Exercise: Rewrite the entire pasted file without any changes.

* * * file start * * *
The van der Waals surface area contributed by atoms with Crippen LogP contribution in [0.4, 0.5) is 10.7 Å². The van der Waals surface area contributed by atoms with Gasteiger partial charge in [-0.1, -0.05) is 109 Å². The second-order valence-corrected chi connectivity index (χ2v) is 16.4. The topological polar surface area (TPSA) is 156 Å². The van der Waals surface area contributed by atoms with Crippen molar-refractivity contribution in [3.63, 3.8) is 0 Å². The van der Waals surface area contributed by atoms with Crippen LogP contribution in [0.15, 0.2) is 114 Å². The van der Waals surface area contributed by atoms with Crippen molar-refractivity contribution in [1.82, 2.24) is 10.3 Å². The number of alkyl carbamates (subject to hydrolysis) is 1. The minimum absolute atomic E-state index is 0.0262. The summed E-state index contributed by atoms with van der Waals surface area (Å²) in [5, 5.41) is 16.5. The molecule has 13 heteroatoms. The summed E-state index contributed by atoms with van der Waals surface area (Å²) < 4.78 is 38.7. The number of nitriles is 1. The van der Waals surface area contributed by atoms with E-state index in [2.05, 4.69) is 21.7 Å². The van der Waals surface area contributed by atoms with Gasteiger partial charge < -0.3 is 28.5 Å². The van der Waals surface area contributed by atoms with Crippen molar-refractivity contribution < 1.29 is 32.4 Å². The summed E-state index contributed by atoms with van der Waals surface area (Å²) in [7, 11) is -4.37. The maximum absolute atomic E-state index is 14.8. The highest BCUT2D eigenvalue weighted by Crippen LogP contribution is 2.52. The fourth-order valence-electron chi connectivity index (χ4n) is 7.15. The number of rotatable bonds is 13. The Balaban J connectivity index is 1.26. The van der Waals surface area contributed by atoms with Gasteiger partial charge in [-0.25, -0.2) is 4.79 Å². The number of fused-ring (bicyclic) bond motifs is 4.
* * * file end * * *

The van der Waals surface area contributed by atoms with Crippen LogP contribution in [0.4, 0.5) is 10.7 Å². The van der Waals surface area contributed by atoms with Gasteiger partial charge in [-0.1, -0.05) is 109 Å². The second-order valence-corrected chi connectivity index (χ2v) is 16.4. The topological polar surface area (TPSA) is 156 Å². The van der Waals surface area contributed by atoms with Crippen molar-refractivity contribution in [3.63, 3.8) is 0 Å². The van der Waals surface area contributed by atoms with Crippen LogP contribution in [0.15, 0.2) is 114 Å². The van der Waals surface area contributed by atoms with Crippen molar-refractivity contribution in [1.82, 2.24) is 10.3 Å². The number of alkyl carbamates (subject to hydrolysis) is 1. The minimum absolute atomic E-state index is 0.0262. The summed E-state index contributed by atoms with van der Waals surface area (Å²) in [5, 5.41) is 16.5. The molecule has 13 heteroatoms. The summed E-state index contributed by atoms with van der Waals surface area (Å²) < 4.78 is 38.7. The number of nitriles is 1. The van der Waals surface area contributed by atoms with E-state index in [2.05, 4.69) is 21.7 Å². The van der Waals surface area contributed by atoms with Gasteiger partial charge < -0.3 is 28.5 Å². The van der Waals surface area contributed by atoms with Crippen molar-refractivity contribution < 1.29 is 32.4 Å². The summed E-state index contributed by atoms with van der Waals surface area (Å²) in [7, 11) is -4.37. The maximum absolute atomic E-state index is 14.8. The highest BCUT2D eigenvalue weighted by Crippen LogP contribution is 2.52. The fourth-order valence-electron chi connectivity index (χ4n) is 7.15. The number of rotatable bonds is 13. The Balaban J connectivity index is 1.26. The van der Waals surface area contributed by atoms with Gasteiger partial charge in [-0.25, -0.2) is 4.79 Å². The number of fused-ring (bicyclic) bond motifs is 4.